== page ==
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Homeseer/DIY Question

post #1 of 7
Thread Starter 
So, I currently have a fairly large sized Control4 system. We use it control many aspects of our home. I have the following Control4 equipment:

Media Controller
8 Zone Amp
4 Zone Amp
4 in wall touchpanels
3 wireless touchpanels
A bunch of dimmers/switches/keypads
6 SR250 remotes

I use Rhapsody and digital audio on the controllers, I use contacts and relays to control/monitor status on my garage doors, I have my doorbell and phone integrated with the ELK module. We use the GUI to browse my movie collection, which consists of physical media in Sony 400 disc changers and digital media ripped to 2 different NAS units. We have a bunch of lighting, with lighting scenes being activated by various events which are primarily contacts opening/closing (GE Security system), but also things like when the movie is paused, lights turn on, etc... I control several media players, disc changers, cable boxes, TV's, etc...with a mix of IR, RS232 and IP control.

My frustrations with Control4 are largely based around the very slow development of their products. They have a new, improved GUI but it is PAINFULLY slow. Furthermore, the media selection doesn't look good. I do really like the remotes, and I like the 6 button keypads and lighting.

I use some Card Access products to have remotes in my car and what not.

I don't want to lose any functionality, I just want more customization. I don't mind doing it myself. I just don't want to wait forever for the GUI to pull up on the TV. That is really my biggest gripe. That, and once it's up how slow it is. Browsing through my movie library is PAINFUL.

SO...any of the DIY geniuses out there think I can accomplish all this? I'm sure there are questions you've got as you think about potential product solutions...please ask away. I'd love to scrap this stuff and speed up the system, I just need it to stay reliable.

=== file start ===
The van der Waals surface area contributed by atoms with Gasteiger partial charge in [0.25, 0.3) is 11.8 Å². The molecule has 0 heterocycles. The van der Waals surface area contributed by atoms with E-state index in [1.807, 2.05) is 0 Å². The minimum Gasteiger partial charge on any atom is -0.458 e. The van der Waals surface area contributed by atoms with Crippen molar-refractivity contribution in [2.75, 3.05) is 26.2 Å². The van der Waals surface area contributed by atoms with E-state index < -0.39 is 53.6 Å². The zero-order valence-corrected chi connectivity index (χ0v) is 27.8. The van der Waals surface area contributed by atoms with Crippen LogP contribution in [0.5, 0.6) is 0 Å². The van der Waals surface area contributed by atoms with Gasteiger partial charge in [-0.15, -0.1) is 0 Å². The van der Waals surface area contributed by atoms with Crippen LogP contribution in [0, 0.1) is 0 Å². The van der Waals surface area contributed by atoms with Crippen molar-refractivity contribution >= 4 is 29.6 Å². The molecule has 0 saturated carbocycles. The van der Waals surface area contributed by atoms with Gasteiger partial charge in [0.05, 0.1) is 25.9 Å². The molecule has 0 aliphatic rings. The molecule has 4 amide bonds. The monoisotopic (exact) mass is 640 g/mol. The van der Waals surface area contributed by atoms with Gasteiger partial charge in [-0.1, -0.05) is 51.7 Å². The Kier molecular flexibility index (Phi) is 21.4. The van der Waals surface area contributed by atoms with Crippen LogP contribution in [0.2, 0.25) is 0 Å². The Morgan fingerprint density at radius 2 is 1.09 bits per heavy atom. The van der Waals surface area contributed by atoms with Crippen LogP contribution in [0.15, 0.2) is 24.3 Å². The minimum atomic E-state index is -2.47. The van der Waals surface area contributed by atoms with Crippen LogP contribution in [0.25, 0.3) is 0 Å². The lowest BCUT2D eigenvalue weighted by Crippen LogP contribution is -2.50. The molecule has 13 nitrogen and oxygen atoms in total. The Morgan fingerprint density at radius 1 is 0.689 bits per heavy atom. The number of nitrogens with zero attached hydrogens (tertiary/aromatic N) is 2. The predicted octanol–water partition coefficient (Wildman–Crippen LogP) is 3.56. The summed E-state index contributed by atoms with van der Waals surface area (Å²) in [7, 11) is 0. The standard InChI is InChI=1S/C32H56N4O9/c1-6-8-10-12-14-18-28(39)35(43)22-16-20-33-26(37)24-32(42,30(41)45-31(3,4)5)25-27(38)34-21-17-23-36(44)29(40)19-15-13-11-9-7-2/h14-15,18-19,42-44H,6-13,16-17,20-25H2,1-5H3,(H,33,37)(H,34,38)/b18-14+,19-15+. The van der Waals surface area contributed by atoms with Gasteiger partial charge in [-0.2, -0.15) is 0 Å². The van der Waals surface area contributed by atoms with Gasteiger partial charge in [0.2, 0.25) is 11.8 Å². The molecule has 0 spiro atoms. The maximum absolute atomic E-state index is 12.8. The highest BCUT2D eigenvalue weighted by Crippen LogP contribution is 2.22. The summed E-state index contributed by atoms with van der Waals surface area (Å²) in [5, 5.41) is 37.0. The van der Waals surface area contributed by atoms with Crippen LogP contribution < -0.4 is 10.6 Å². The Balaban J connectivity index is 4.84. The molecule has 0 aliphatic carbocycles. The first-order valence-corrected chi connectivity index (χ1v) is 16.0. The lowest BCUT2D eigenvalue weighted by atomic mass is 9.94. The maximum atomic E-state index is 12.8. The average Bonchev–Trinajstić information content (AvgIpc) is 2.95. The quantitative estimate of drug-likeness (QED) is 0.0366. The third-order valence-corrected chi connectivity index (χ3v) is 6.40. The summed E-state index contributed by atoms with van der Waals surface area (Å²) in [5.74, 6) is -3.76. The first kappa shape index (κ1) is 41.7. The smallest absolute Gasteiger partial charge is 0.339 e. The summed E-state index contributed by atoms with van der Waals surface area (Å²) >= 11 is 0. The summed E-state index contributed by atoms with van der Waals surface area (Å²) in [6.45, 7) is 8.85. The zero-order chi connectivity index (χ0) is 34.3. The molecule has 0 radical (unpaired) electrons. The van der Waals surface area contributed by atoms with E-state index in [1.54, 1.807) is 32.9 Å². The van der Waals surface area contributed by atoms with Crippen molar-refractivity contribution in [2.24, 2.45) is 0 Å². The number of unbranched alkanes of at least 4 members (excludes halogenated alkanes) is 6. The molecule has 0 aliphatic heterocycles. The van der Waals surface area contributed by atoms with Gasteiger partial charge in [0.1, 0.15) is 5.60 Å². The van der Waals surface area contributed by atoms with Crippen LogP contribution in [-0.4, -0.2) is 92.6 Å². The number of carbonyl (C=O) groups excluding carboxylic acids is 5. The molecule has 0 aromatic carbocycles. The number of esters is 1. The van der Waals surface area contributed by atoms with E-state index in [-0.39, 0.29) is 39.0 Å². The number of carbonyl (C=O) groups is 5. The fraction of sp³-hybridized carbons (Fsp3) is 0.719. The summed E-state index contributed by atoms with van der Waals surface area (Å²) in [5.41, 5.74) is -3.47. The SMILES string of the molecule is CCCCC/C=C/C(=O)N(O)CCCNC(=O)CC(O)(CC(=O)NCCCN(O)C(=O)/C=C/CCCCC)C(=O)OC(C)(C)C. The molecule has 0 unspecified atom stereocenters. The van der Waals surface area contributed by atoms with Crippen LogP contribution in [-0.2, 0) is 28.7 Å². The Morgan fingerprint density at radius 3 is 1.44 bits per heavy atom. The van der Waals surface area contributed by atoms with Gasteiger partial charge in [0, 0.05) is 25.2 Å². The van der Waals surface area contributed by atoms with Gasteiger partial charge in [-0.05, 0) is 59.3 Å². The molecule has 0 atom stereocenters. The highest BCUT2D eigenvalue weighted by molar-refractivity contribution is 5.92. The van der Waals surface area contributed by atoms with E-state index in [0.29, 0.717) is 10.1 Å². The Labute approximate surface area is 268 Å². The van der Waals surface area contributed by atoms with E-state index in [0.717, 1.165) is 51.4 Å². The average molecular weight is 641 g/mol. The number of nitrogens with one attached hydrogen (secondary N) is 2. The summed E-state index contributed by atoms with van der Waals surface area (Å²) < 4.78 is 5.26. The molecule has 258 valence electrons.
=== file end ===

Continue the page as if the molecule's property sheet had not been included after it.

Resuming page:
Thanks in advance for your input.
post #2 of 7
A product likes ours (www.charmedquark.com) can certainly do all you want to do. However, all of the C4 hardware is proprietary and nothing else is probably going to be able to talk to it from a control point of view, AFAIK. So no matter what you select it would likely require throwing out a lot of that proprietary hardware investment I would imagine.
post #3 of 7
Thread Starter 
Thanks for the response! I should add a few things. I'm aware that all my Control4 gear will find a new home. I'm not trying to integrate any of the Control4 stuff with something new.

I do want to keep my existing video sources, video distribution (controlled via RS232), security system, etc...

What I need is new lighting control, in wall keypads, in wall and portable touchpanels, a digital audio source, an AM/FM radio, audio distribution to 12 zones, 6-8 handheld remotes and an on-screen GUI for the TV's to select movies, music, etc... Rhapsody integration would be great as well...we have a Rhapsody account that we use extensively with Control4 and really like.

That said, would you mind pointing me to the necessary hardware to get this put together?? I have looked in to CQC, but I don't really understand it. It seems CQC is just the OS but doesn't actually sell any hardware...is that correct?
post #4 of 7
Soon 2B, I'm not a technical expert, but I'll jump in with a comment. I'm not sure you want a company that sells hardware which is more than likely proprietary. That seems to be where you are now.

My tendency would be for DIY use to put together a system of selected components. That way, you can go for the best rated performers in each category, and when the need arises you can change an individual component to another brand.

I use software based control for my needs, many others use more of a hardware based approach with something like Elk. Mine is mostly used for home theater automation, lighting control, motorized shade control and things like that. I don't do any security with mine, so the Elk system is not as much of a need.

Software choices for the most part are Homeseer, CQC, and Elve. Each has it's strengths and weaknesses. CQC is robust and and capable, but has a tougher learning curve, Elve is robust and capable and simpler to use, Homeseer is (IMO) sort of the "Sears" approach and IMO a little pricey. HomeSeer also sells hardware that compliments the software, but isn't required.

Once you decide on a general approach, you can then probably get some great recommendations on here for what would fit the approach best.

My viewpoint is that of an amateur and non-programmer.
post #5 of 7